New Café Geared Towards Deaf Patrons Opens in Bogotá, Colombia

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At Sin Palabras Café Sordo, a trendy new watering hole in Bogotá, Colombia, patrons can dance, play games, enjoy exhibitions and performances, and grab a drink. But while ordering from the menu, they use their hands to communicate. Sin Palabras Café Sordo—which translates to No Words Deaf Café in English—is the South American nation’s first-ever bar designed to accommodate workers and customers with hearing impairments, according to The Nation.

Located in Bogotá's Chapinero neighborhood, Sin Palabras Café Sordo has both deaf servers and menus written in sign language. Customers sit at small tables and flick on a tiny lamp to signal a bartender over to order a drink. When patrons hit the dance floor, they’re greeted by large screens playing music videos with lyrics in sign language, and a pulsing floor that allows partiers to keep in time with the beat.

A trio of Bogotá entrepreneurs—Maria Fernanda Vanegas, Cristian Melo, and Jessica Mojica—teamed up to launch Sin Palabras Café Sordo in June 2017. None of these co-owners is deaf, but Vanegas told The Nation that their goal is “for us, people who can hear, to adapt to the deaf, and not the other way round, which is always the case.” Keeping with this theme, the bar has small cards to teach non-hearing-impaired customers some basic phrases in sign language. (Visitors who don’t know enough sign language to order off the menu can point to items they want, or write them down.)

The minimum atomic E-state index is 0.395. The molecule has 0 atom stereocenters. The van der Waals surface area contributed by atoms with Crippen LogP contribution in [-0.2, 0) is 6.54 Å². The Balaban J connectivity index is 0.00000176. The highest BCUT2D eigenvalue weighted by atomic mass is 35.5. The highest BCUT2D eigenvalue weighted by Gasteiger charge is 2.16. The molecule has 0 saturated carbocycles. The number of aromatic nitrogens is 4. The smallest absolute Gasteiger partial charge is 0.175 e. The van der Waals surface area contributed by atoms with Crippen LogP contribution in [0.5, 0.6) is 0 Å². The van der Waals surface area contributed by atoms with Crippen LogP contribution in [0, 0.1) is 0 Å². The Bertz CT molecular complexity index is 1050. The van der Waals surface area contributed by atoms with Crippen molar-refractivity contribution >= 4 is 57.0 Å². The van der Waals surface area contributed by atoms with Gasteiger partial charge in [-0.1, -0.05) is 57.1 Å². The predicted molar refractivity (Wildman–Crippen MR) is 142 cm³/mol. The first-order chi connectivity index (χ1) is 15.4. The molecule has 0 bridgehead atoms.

Business has been so good for Sin Palabras Café Sordo that Vanegas and her co-owners might establish even more café locations around Colombia, according to Lonely Planet. That said, they aren’t the first ones to launch a business that caters to customers with hearing impairments: Granada, Nicaragua recently became home to Café de las Sonrisas (“Smiles Cafe”), a restaurant that employs only deaf cooks and servers, and similar establishments have opened in Canada and India. And in the U.S., there are restaurants like San Francisco’s deaf-owned and -operated pizzeria, Mozzeria.

[h/t The Nation]

New Jersey's Anthony Bourdain Food Trail Has Opened

Neilson Barnard/Getty Images
Neilson Barnard/Getty Images

Before Anthony Bourdain was a world-famous chef, author, or food and travel documentarian, he was just another kid growing up in New Jersey. Earlier this year, Food & Wine reported that Bourdain's home state would honor the late television personality with a food trail tracing his favorite restaurants. And that trail is now open.

Bourdain was born in New York City in 1956, and spent most of childhood living in Leonia, New Jersey. He often revisited the Garden State in his books and television shows, highlighting the state's classic diners and delis and the seafood shacks of the Jersey shore.

Immediately following Bourdain's tragic death on June 8, 2018, New Jersey assemblyman Paul Moriarty proposed an official food trail featuring some of his favorite eateries. The trail draws from the New Jersey episode from season 5 of the CNN series Parts Unknown. In it, Bourdain traveled to several towns throughout the state, including Camden, Atlantic City, and Asbury Park, and sampled fare like cheesesteaks, salt water taffy, oysters, and deep-fried hot dogs.